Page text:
This is going to be the hurtful truth that you probably don't want to hear, but need to hear.
Trying to steer through the world of relationships and love is a compelling task. Trying to navigate it on the Internet can be exhausting. With so many dating sites, comes many questions. What are the chances of finding a mate, is it safe, and can true love exist in cyberspace? There are often guidelines to follow, and rules to live by while dating online. Honesty and good judgement are among them.
Well, I was one of the many people or rather I still am, people who find fullness from social media attention. That notification that says him and her have liked the photo you have recently posted, that Instagram notification, that Facebook or Twitter notification. The excitement one gets when they have reached 100 plus likes. I used to ask my self and judge how other people are so addicted to social media attention until I realised I am just like them. You can be in a room filled with a hundred people and still feel like you are in your own personal space alone, why? Because the neck is bent down looking at a gadget. Everyone does that. I would like to believe that most of us seek social media attention because something lacks in our reality. There is something we all need or want but in our reality “that something” is not there. We run from our problems by spending countless hours looking at a gadget, well, more specifically being on social media counting the likes we got today and counting the followers we got and even setting a target to reach a certain amount of followers simply because this makes us feel better about ourselves and maybe because it makes us feels better about our lives, isn’t?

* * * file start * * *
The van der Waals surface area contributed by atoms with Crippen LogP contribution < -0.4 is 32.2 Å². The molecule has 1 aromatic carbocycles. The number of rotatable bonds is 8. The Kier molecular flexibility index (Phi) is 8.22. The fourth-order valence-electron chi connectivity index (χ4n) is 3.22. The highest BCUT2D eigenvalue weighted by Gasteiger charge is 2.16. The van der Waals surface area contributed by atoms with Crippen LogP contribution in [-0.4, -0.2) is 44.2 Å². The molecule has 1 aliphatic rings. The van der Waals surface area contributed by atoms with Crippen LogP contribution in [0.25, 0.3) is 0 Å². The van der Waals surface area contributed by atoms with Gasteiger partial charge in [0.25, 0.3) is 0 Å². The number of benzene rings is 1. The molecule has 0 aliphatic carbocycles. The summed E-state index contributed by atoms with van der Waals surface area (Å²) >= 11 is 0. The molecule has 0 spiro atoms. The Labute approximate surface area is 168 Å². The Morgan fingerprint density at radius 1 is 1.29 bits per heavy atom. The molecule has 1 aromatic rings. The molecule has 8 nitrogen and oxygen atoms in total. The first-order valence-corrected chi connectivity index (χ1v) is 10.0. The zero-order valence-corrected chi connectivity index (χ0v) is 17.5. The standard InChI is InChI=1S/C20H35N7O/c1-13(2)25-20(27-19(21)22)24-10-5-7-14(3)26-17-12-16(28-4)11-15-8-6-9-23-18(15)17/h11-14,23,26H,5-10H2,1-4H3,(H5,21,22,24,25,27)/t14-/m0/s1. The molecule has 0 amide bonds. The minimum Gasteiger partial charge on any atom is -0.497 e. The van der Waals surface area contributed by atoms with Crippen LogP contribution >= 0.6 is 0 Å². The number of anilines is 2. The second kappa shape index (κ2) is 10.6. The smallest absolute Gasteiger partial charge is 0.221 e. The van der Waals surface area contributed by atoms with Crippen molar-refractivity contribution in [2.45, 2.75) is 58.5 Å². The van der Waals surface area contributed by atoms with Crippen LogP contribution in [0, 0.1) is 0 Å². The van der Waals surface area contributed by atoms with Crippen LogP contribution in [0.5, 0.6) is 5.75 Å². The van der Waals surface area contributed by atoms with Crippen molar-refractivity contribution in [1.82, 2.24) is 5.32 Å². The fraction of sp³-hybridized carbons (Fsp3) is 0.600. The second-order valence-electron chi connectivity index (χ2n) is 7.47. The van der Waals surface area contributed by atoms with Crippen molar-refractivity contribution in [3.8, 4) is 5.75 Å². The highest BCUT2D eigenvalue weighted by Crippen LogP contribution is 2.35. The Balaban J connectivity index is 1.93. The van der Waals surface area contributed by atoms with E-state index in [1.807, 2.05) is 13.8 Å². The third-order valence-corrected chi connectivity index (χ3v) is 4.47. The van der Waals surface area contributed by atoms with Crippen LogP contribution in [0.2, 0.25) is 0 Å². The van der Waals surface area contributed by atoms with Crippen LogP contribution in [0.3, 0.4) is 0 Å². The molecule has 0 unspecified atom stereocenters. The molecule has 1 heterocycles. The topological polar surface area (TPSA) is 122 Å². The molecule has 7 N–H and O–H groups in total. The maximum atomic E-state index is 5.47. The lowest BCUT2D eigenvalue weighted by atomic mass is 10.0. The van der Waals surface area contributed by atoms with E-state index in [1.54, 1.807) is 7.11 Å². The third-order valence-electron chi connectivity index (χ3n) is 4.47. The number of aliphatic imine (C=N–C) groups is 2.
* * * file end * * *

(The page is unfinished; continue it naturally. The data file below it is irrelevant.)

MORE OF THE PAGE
One of the first things I reach for the moment after I opened my eyes is my phone. I launch my apps accordingly: Facebook and Instagram. In auto modus, I scroll mindlessly through each respective feed searching for something eye-catching and something for me to 'like.' This has become a ritual that I do every morning, and unable to shake. I am feeding my mind subconsciously with irrelevant and unimportant and sometimes, soul-destroying content. Does this seem a bit too dramatic? Well, studies (Vogel et al, 2014; Lee, 2014; Vries and Kühne, 2015) reveal that there is a high correlation between self-esteem and Facebook 'lurking.' We are thought to have the need to compare ourselves with others, in order for us to fulfill our sense of connection, self-worth and social status. This could be a healthy mean of measurement for development, for example: seeing your classmate bragging on Facebook about finally finishing the paper that you have been avoiding. Seeing that post may push you to get your butt in gear and finish that paper. On the other hand, it may have a detrimental effect of measurement, seeing your feed with a multitude of announcements of the latest travel adventures, new jobs, photos of nights out, and my personal favourite: it is the weekend (working in the customer service industry, I am painfully acquainted with there is no such thing as a weekend). May result in you feeling inadequate and a sense of failure.
As I quietly observe the ordinary couple walking hand-in-hand in the shopping mall, occupying their other available hand with their iPhones, I began to wonder as to whether or not physical intimacy was being dangerously replaced by online intimacy? Have we completely lost the importance of genuine face-to-face interaction? Or has our online couple status increased our relationship longevity?